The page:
The statutory local agent has been defined as an agent of the foreign corporation at a given place or within a definite district, Sharp & Dohme, Inc. v. Waybourne, Tex.Civ.App., 74 S.W.2d 413; Western Cottage, etc., Co. v. Anderson, 97 Tex. 432, 79 S.W. 516; 11 Tex.Juris. 200. The Houston office under Martin's control had a defined area, including the cities of Freeport and Galveston, Texas. The agency was a permanent one, and in my opinion is within the statutory definition.

In conclusion, it is noted that the Southern and the Alabama have not raised the question that the assertion of jurisdiction here would constitute an undue burden on interstate commerce, as have certain of the defendants in the other actions. There has been no evidence offered that it would be expensive or burdensome on the defendants to try the case here. Because the issue has not been raised in this action by the Southern and the Alabama, and because it becomes unnecessary in light of the disposition made in the cases of those defendants which raise the question, it is not considered further here.

It follows that motions to dismiss by the Union Pacific in actions 1376 and 1386, by the Chicago in actions 1402 and 1403, and *658 by the B. & O. in action 6281 will be sustained; the motion to dismiss by the Southern and the Alabama in action 6610 will be denied.

Clerk will notify counsel, who will present appropriate orders in the various cases within 10 days.


[1] Tauza v. Susquehanna Coal Co., 220 N.Y. 259, 115 N.E. 915; Frene v. Louisville Cement Co., 77 U.S.App.D.C. 129, 134 F.2d 511, 146 A.L.R. 926.

[2] Hutchinson v. Chase & Gilbert, 2 Cir., 45 F.2d 139; Jacobowitz v. Thomson, 2 Cir., 141 F.2d 72.

[3] Lasky v. Norfolk & W. Ry. Co., 6 Cir., 157 F.2d 674; Willett v. Union Pac. R. Co., D.C.N.D.Ohio, 76 F. Supp. 903; Isenberg v. Atlantic Coast Line R. Co., D.C. Mass., 82 F. Supp. 927; Wadell v. Green Textile Assoc., Inc., D.C.Mass., 92 F. Supp. 738; Perkins v. Louisville & N. R. Co., D.C.S.D.Cal., 94 F. Supp. 946; Kendrick v. Seaboard Air Line R. R., D.C. E.D.Pa., 98 F. Supp. 372; Moore v. Atlantic Coast Line R. Co. D.C.E.D.Pa., 98 F. Supp. 375.

[4] Kelley v. Delaware, L. & W. R. Co., 1 Cir., 170 F.2d 195; Zuber v. Pennsylvania R. Co., D.C.N.D.Ga., 82 F. Supp. 670; Doyle v. Southern Pac. Co., D.C. E.D.Mo., 87 F. Supp. 974; Fiorella v. Baltimore & O. R. Co., D.C.E.D.Pa., 89 F. Supp. 850; Smith v. Louisville & N. R. Co., D.C.S.D.N.Y., 90 F. Supp. 189; Goldstein v. Chicago, R. I. & P. R. Co., D.C. W.D.N.Y., 93 F. Supp. 671; Webber v. Pan American Airways, D.C.Minn., 85 F. Supp. 959, an airline, rather than railroad case; Lambert v. Schell, 235 N.C. 21, 69 S.E.2d 11.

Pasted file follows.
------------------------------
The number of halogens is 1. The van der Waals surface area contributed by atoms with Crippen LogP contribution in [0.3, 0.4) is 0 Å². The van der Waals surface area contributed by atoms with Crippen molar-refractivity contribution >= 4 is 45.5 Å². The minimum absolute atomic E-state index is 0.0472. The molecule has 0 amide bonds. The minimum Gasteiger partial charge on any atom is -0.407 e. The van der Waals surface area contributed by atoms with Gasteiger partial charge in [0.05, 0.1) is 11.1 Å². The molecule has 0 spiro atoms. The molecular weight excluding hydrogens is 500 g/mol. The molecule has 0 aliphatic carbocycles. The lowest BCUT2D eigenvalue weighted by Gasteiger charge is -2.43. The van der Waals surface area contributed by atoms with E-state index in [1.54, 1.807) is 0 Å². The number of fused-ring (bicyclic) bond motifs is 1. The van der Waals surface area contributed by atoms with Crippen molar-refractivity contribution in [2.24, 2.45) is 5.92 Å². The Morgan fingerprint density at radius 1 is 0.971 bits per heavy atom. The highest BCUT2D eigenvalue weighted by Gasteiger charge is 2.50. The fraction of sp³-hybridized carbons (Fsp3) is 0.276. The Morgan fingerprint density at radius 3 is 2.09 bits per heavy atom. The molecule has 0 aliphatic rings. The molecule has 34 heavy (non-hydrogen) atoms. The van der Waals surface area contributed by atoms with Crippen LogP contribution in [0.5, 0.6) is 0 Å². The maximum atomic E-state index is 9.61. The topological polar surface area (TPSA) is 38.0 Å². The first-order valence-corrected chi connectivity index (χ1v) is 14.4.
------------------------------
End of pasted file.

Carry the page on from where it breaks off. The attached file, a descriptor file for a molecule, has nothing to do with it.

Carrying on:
[5] Hess v. Pawloski, 274 U.S. 352, 47 S. Ct. 632, 71 L. Ed. 1091, and see Young v. Masci, 289 U.S. 253, 53 S. Ct. 599, 88 A. L.R. 170.

[6] Doherty & Co. v. Goodman, 294 U.S. 623, 55 S. Ct. 553, 79 L. Ed. 1097.

[7] As does Sugg v. Hendrix, 5 Cir., 142 F.2d 740.

[8] Compare St. Louis S. W. Ry. v. Alexander, supra.

[9] My reluctance perhaps springs from the fact that counsel for the third party plaintiff has filed a most excellent and exhaustive brief, which has been of great benefit in my consideration of the questions involved.

[10] "In any suit against a foreign corporation * * * pending or hereafter filed in this State, to which any foreign corporation is a party or is to be made a party, process may be served on the President, Vice-President, Secretary, Treasurer, General Manager, or upon any local or travelling agent or travelling salesman of such corporation * * * in this State."

[11] Buie v. Chicago, R. I. & P. Ry. Co., 95 Tex. 51, 65 S.W. 27, 55 L.R.A. 861; St. Louis & S. F. Ry. Co. v. Arms, Tex.Civ. App., 136 S.W. 1164; St. Louis & S. F. Ry. Co. v. Kiser, Tex.Civ.App., 136 S.W. 852; Missouri, K. & T. Ry. Co. v. Demere & Croggin, Tex.Civ.App., 145 S.W. 623; Missouri, K. & T. Ry. Co. v. Goodrich, Tex.Civ.App., 149 S.W. 1176; Missouri, K. & T. Ry. Co. of Texas v. Bunkley, Tex.Civ.App., 153 S.W. 937.

[12] Southern Pacific Co. v. Craner, Tex.Civ. App., 101 S.W. 534; Southern Pacific Co. v. Allen, 48 Tex.Civ.App. 66, 106 S.W. 441.

[13] For a similar case supporting jurisdiction on somewhat weaker facts, see Harbich v. Hamilton Brown Shoe Co., D.C., 1 F. Supp. 63, opinion by Chief Judge Kennerly of this Court.

[14] Miller v. Goodman, 91 Tex. 41, 40 S.W. 718; Maury-Cole Co. v. Lockhart Groc. Co., Tex.Civ.App., 173 S.W. 262; Caddell v. J. R. Watkins Co., Tex.Civ.App., 227 S.W. 226; McCaskey Reg. Co. v. Mann, Tex.Civ.App., 273 S.W. 1113; S. W. Gen'l Elec. Co. v. Nunn Elec. Co., Tex. Comm.App., 283 S.W. 781; John Dickson Pub. Co. v. Bryan, Tex.Comm.App., 5 S.W.2d 980.